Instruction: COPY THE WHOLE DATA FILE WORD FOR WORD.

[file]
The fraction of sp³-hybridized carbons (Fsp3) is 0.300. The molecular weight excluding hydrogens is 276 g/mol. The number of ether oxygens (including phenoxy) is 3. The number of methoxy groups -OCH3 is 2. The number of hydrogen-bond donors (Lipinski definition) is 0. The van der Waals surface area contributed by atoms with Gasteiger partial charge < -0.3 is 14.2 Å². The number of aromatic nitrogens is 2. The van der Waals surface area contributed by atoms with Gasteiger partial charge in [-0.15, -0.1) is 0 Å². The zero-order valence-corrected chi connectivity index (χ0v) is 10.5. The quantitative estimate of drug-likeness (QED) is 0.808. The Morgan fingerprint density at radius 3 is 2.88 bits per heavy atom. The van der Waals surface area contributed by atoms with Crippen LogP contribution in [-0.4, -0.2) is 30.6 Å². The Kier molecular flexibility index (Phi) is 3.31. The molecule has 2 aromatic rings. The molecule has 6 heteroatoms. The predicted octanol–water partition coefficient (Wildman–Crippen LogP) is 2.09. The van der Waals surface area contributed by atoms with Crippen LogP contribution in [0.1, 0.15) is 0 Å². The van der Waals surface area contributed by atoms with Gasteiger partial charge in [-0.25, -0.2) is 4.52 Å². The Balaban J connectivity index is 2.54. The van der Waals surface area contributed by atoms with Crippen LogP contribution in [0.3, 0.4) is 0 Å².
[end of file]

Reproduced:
The fraction of sp³-hybridized carbons (Fsp3) is 0.300. The molecular weight excluding hydrogens is 276 g/mol. The number of ether oxygens (including phenoxy) is 3. The number of methoxy groups -OCH3 is 2. The number of hydrogen-bond donors (Lipinski definition) is 0. The van der Waals surface area contributed by atoms with Gasteiger partial charge < -0.3 is 14.2 Å². The number of aromatic nitrogens is 2. The van der Waals surface area contributed by atoms with Gasteiger partial charge in [-0.15, -0.1) is 0 Å². The zero-order valence-corrected chi connectivity index (χ0v) is 10.5. The quantitative estimate of drug-likeness (QED) is 0.808. The Morgan fingerprint density at radius 3 is 2.88 bits per heavy atom. The van der Waals surface area contributed by atoms with Crippen LogP contribution in [-0.4, -0.2) is 30.6 Å². The Kier molecular flexibility index (Phi) is 3.31. The molecule has 2 aromatic rings. The molecule has 6 heteroatoms. The predicted octanol–water partition coefficient (Wildman–Crippen LogP) is 2.09. The van der Waals surface area contributed by atoms with Crippen LogP contribution in [0.1, 0.15) is 0 Å². The van der Waals surface area contributed by atoms with Gasteiger partial charge in [-0.25, -0.2) is 4.52 Å². The Balaban J connectivity index is 2.54. The van der Waals surface area contributed by atoms with Crippen LogP contribution in [0.3, 0.4) is 0 Å².